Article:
The June 26, 2015 SCOTUS decision on same-sex marriage didn’t settle the issue. Last month, NYT’s Laurie Goodstein wrote a profile on Matthew Vines, a young, gay Christian writer and activist who works to elucidate an alternative understanding of the LGBTQ community to Christian conservatives (primarily Evangelicals). After coming to terms with his own sexuality, Vines left Harvard in 2010 to study what the Bible says about same-sex relationships and how modern Christians could offer a message of inclusion.
Vines completed his book God and the Gay Christian, combining scriptural exegesis and an analysis of contemporary sexuality to show how orthodox Christianity can support committed same-sex relationships. Youthfully enthusiastic — with a wisdom that is immediately apparent — Vines represents a new strain of Evangelical thought, one anxious to speak with Christians of all stripes on how same-sex relationships and the LGBTQ community practice their faith.
When Vines began his advocacy, he was almost uniformly dismissed, and he faced considerable hostility from many prominent right-wing religious figures. An early review of GGC charged that Vines does not possess a “high view of the Bible,” and R. Albert Mohler Jr.—President of the Southeastern Baptist Theological Seminary—claimed that the young writer’s work threatened the validity of Scripture.
(Don’t miss the NYT Piece, “Debating Bible Verses on Homosexuality,” where Vines offers his scripture interpretations contrasted with evangelical author Caleb Kaltenbach.)
Over time, however, Vines’ message has picked up steam, acquiring allies as more people realize the significance of his agenda. His recent appearance at Biola University attests to this fact. Holding private conversations at the university with an ideologically diverse group of scholars—many of whom categorically oppose his work—Vines touted the quintessential concept of GGC: Christians can affirm same-sex relationships and the full authority of the Bible. Like all his interactions, Vines’ primary goal at Biola was not necessarily to win endorsements for his campaign, but to intently dialogue with Christians on how the Church can understand and respond to the LGBTQ community.Interestingly, Vines’ strategy seems to be working. Indeed, his meeting at Biola suggests that even if Christians disapprove of same-sex partnerships, they are increasingly inclined to converse about the topic. This is a step in the right direction, and this relatively newfound willingness signals a change in more traditionalist wings of Christianity. Instead of unequivocally condemning gays and lesbians, Evangelicals are progressively mindful of how they could minister to and worship with gay Christians.
As progressives, many of us have long sympathized with our gay brothers and sisters in Christ, and have lobbied for their acceptance in our faith communities. On occasion, however, we employ malicious rhetoric in advocating for these persons, alienating those who may disagree with us but still hold meaningful perspectives that emerge only from respectful interchange. Repelling conversation partners impedes the work of people like Vines, leaving many Evangelicals reluctant to even discuss this unparalleled social issue.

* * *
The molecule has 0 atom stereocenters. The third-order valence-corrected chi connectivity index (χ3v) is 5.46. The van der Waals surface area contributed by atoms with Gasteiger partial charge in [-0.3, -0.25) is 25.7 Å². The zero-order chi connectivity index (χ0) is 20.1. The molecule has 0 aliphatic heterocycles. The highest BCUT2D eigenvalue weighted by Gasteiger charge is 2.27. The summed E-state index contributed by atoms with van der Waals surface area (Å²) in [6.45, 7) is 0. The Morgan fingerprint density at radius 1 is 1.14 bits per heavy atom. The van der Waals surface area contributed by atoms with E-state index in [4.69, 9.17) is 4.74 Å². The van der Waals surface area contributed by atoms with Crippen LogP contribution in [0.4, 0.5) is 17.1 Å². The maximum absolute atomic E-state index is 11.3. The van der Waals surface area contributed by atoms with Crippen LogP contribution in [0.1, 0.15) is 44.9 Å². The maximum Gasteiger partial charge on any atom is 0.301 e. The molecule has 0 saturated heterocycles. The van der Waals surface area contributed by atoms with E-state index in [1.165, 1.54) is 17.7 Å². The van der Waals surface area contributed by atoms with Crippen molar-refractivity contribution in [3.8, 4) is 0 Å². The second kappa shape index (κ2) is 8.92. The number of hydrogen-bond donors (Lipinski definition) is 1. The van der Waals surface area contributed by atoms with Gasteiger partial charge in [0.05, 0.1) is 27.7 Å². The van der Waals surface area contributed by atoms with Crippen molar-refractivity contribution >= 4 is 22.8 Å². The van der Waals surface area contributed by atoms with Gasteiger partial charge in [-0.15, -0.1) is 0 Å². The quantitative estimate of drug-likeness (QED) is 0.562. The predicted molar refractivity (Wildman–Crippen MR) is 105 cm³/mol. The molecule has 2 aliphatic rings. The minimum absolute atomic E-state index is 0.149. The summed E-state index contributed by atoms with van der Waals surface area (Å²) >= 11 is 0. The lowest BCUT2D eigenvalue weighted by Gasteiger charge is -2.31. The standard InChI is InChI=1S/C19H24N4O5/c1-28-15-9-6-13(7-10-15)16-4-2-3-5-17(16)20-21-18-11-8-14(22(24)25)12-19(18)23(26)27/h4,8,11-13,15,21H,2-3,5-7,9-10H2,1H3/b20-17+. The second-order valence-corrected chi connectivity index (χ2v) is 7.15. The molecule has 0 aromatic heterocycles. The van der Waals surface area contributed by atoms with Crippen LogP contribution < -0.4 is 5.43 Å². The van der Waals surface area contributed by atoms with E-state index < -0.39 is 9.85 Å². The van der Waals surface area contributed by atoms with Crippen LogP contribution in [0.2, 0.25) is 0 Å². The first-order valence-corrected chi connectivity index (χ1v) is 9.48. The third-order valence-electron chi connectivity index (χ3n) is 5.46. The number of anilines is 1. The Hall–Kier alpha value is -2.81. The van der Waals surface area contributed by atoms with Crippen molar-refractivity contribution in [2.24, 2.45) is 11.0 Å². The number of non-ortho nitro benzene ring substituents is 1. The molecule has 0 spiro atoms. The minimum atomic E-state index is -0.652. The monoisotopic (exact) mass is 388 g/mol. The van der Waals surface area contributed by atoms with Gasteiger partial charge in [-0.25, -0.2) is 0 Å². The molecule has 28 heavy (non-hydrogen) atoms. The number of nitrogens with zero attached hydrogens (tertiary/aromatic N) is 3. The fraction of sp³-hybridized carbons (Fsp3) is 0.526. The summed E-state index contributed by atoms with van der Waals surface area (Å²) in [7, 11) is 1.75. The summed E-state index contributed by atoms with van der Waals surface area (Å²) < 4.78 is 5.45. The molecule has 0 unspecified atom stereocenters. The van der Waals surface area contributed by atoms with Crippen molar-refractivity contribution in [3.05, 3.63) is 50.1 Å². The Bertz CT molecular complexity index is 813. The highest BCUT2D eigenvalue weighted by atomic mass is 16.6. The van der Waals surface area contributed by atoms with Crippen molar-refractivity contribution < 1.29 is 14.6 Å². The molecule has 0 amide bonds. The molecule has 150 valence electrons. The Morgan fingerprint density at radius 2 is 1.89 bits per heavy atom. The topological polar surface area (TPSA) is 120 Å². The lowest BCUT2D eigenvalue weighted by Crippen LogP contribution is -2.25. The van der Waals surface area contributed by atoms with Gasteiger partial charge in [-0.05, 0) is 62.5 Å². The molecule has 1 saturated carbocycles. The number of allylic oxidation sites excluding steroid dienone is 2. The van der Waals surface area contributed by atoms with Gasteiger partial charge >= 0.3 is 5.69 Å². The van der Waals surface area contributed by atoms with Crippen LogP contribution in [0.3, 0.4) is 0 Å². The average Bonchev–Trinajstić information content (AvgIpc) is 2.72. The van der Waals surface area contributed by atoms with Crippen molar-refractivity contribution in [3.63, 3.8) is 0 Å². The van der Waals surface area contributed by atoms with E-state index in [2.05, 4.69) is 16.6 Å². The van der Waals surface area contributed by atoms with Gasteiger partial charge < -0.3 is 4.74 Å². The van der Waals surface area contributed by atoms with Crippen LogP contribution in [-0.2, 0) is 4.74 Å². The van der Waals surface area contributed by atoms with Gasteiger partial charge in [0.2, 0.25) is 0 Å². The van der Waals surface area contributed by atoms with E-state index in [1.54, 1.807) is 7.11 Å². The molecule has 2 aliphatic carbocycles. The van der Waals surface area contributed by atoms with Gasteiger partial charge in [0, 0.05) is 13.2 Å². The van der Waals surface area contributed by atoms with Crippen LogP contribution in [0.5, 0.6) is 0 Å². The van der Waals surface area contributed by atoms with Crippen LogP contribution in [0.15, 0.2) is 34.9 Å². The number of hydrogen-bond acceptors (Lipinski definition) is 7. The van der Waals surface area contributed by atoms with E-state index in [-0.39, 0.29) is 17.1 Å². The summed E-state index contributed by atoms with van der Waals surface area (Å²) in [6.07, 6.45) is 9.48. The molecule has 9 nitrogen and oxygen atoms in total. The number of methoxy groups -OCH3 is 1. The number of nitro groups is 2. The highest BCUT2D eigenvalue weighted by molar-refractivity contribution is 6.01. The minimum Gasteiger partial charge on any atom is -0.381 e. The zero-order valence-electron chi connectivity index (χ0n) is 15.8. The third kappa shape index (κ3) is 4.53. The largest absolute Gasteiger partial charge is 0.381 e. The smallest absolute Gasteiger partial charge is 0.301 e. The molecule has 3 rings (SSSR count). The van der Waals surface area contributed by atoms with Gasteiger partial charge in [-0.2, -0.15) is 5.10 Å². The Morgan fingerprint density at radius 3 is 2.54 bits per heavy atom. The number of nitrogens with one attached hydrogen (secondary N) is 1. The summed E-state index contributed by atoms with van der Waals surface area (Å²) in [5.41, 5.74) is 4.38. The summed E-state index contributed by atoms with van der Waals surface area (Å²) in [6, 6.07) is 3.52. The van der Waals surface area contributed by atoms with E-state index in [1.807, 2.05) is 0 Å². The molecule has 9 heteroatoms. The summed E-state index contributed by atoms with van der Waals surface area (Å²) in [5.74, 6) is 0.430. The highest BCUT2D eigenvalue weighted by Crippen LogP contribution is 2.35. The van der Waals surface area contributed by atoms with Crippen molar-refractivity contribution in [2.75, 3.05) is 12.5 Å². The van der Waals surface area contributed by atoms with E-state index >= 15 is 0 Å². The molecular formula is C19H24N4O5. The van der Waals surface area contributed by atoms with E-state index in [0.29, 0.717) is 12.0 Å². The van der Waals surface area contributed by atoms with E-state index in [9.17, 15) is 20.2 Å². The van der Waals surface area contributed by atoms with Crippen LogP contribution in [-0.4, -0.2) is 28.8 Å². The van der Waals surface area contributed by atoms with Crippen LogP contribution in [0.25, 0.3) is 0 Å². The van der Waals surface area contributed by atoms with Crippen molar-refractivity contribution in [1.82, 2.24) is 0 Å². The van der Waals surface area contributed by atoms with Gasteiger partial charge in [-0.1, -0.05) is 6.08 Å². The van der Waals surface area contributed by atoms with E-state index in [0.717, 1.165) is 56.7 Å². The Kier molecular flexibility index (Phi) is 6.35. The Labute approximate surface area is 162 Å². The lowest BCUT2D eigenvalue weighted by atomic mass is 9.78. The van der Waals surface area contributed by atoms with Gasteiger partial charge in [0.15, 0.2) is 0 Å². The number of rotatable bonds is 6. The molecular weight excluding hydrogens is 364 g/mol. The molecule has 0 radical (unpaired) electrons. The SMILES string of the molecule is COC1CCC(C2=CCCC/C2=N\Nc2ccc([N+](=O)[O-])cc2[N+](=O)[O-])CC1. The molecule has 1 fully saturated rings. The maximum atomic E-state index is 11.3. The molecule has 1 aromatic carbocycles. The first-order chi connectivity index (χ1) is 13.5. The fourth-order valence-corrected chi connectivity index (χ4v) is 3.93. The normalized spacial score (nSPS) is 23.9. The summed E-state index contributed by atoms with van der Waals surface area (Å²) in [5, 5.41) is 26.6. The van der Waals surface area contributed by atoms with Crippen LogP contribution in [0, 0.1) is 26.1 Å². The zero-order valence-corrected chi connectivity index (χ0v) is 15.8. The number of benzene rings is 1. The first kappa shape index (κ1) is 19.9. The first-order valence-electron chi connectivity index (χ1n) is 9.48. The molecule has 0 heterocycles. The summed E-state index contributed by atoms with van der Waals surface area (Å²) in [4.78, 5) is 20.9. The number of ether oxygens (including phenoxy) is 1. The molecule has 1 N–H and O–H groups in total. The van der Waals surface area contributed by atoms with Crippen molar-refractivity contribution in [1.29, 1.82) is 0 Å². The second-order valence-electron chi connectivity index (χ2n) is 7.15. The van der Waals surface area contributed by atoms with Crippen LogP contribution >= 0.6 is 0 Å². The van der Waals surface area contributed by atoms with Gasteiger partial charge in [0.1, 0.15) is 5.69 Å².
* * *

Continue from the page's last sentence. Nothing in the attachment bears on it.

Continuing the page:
Thus, like conservatives, progressives must recognize that our world is changing, and that the Supreme Court’s landmark decision on same-sex marriage will fundamentally reorient the way many Americans live their lives. Today’s religious progressives therefore have a tremendous opportunity to draw conservatives into conversation. A constructive exchange on this subject is more available now than at any other time in our history.
One way to begin having these crucial conversations is to take a page directly out of Vines’ own book. Since the beginning of his campaign (or perhaps ministry), the writer has focused much of his attention on holding small, intimate conferences with varying groups of Christians, identifying “silent sympathizers” for his cause and demonstrating the cogency of his arguments. Such silent sympathizers undoubtedly permeate our various congregations, and initiating a dialogue with them could be the first step in wider acceptance of gays and lesbians within religious institutions.
Similarly to Vines, then, faith progressives would do well to locate the silent sympathizers around us, as discussing this topic with them is likely to have a profound effect. While our deliberations may not produce immediate accord, we ought to realize that having the conversation at all is itself something of a victory. Because now more than ever, conservative Christians are willing to listen to what people like Vines have to say.
Jacob Marthaller is a graduate student in Religious Studies at the University of Virginia and Coordinator of the Religion and Film Project for the Virginia Center for the Study of Religion. His research interests lie primarily at the confluence of politics and theology.